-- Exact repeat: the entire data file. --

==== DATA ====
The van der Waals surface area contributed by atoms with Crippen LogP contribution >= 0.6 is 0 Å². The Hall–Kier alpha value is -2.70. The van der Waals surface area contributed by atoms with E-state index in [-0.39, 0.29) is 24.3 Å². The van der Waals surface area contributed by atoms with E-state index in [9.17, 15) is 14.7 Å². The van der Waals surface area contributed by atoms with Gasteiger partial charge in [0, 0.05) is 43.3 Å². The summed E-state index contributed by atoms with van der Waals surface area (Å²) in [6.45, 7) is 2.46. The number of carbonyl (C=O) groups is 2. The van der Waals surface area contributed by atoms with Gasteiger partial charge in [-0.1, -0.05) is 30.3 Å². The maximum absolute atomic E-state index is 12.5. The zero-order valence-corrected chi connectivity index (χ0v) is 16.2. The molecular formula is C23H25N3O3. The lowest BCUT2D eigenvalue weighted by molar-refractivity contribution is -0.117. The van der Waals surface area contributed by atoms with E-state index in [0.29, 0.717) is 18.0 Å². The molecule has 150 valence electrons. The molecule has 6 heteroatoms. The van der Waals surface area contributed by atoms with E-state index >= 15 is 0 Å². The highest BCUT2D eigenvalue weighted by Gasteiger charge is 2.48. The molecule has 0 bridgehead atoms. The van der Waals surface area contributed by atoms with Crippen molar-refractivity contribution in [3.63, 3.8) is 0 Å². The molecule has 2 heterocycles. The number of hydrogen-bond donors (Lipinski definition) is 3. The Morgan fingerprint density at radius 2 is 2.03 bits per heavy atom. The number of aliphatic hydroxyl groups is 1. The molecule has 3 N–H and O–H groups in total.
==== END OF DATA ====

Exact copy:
The van der Waals surface area contributed by atoms with Crippen LogP contribution >= 0.6 is 0 Å². The Hall–Kier alpha value is -2.70. The van der Waals surface area contributed by atoms with E-state index in [-0.39, 0.29) is 24.3 Å². The van der Waals surface area contributed by atoms with E-state index in [9.17, 15) is 14.7 Å². The van der Waals surface area contributed by atoms with Gasteiger partial charge in [0, 0.05) is 43.3 Å². The summed E-state index contributed by atoms with van der Waals surface area (Å²) in [6.45, 7) is 2.46. The number of carbonyl (C=O) groups is 2. The van der Waals surface area contributed by atoms with Gasteiger partial charge in [-0.1, -0.05) is 30.3 Å². The maximum absolute atomic E-state index is 12.5. The zero-order valence-corrected chi connectivity index (χ0v) is 16.2. The molecular formula is C23H25N3O3. The lowest BCUT2D eigenvalue weighted by molar-refractivity contribution is -0.117. The van der Waals surface area contributed by atoms with E-state index in [0.29, 0.717) is 18.0 Å². The molecule has 150 valence electrons. The molecule has 6 heteroatoms. The van der Waals surface area contributed by atoms with E-state index >= 15 is 0 Å². The highest BCUT2D eigenvalue weighted by Gasteiger charge is 2.48. The molecule has 0 bridgehead atoms. The van der Waals surface area contributed by atoms with Crippen molar-refractivity contribution in [3.63, 3.8) is 0 Å². The molecule has 2 heterocycles. The number of hydrogen-bond donors (Lipinski definition) is 3. The Morgan fingerprint density at radius 2 is 2.03 bits per heavy atom. The number of aliphatic hydroxyl groups is 1. The molecule has 3 N–H and O–H groups in total.